At the core of KOMA’s interactive system lies the mathematical “butterfly” model, which is part of French mathematician René Thom’s catastrophe theory. Put simply, the model describes the changes between extreme states of a system. By means of a continuous function, the algorithm allows to obtain discontinuous processes. The system can suddenly tilt from one state to another. Within the butterfly modelling there are usually two opposing states between which one can jump back and forth; between these extremes, there is an inner zone. This zone can only be reached under certain conditions and it is easy to fall out of it. It is the musicians’ task to bring the transformed sound, floating around the hall, into this inner zone.
The title “KOMA” is on the one hand an acronym for “Catastrophe Theory Organised Musical Architecture” [Winkler 2019, 34:10], but on the other hand refers to a poetic concept: “coma” is the light envelope around cometary cores stimulated by solar winds. Winkler compares the musicians in the middle of the hall with the comet’s core and the sound transformations moving through space with the luminaire cover. [Winkler, KOMA [score]], introduction]. Finally, the Greek word “coma” means deep sleep and metaphorically refers to the apparent freedom of those acting within the network [Winkler, KOMA [score]].
The four musicians are seated in the centre of the hall. The system assigns different roles to them. The role of the “leader” will be alternately assigned to one musician. The audience sits around the quartet. Six speakers are placed around the audience, a seventh speaker hangs centrally above the players. If the system is located in the extreme areas of the butterfly, the sound will be heard in the periphery and the room will be illuminated with red or blue light. If the system is in the inner zone of the Butterfly, the sound will be projected from the loudspeaker placed over the musicians and the light turns orange. Light and sound position support the leader in the task of bringing the system in the inner zone of the actual butterfly state. This idea and the changing roles of the performers anticipate the use of game strategies that would come into focus some 20 years later.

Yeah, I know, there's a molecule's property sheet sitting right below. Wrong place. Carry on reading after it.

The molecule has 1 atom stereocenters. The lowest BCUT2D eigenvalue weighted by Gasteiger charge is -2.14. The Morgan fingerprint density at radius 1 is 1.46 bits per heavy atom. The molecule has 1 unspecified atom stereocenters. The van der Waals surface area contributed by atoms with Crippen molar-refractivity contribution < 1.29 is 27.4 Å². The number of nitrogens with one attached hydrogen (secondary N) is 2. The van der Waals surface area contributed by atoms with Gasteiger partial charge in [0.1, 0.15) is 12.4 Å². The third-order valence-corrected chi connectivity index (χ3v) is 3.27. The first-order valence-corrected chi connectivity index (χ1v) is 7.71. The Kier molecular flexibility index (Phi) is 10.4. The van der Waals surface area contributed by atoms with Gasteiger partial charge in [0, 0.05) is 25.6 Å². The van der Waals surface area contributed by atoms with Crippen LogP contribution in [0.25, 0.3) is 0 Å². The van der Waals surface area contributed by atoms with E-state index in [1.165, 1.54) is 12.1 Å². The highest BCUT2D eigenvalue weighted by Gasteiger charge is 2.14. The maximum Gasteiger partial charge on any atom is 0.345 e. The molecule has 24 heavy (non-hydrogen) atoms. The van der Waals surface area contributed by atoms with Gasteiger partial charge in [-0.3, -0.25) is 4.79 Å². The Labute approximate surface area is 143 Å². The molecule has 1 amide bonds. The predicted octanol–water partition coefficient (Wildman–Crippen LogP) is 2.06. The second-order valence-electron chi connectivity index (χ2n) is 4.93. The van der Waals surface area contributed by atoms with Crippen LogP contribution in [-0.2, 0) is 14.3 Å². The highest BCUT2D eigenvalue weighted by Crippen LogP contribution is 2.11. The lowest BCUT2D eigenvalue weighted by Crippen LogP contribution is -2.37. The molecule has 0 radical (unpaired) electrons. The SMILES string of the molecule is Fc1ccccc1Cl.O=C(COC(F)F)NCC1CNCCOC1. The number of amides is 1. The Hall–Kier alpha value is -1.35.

The musicians see three types of instructions on screen: a “leader score”, a “living score” and score files. The first two are generated in real time. The score files are preproduced parts in standard notation. The initial data generated by the “Catastrophe Unit” defines the starting leader whose monitor will then display the corresponding score. The leader can choose to play a glissando between a starting note and two destination notes (higher or lower). The playing of the leader will then be analysed and the data resulting from the analysis (pitch, dynamics and timbre) interpreted as control data from the “catastrophe unit”. It is used to generate the live scores and display the score files for the other musicians, for the live sound transformations, the spatial position of the sound and the light events. It is also used to introduce new target pitches and parameters in the leader score.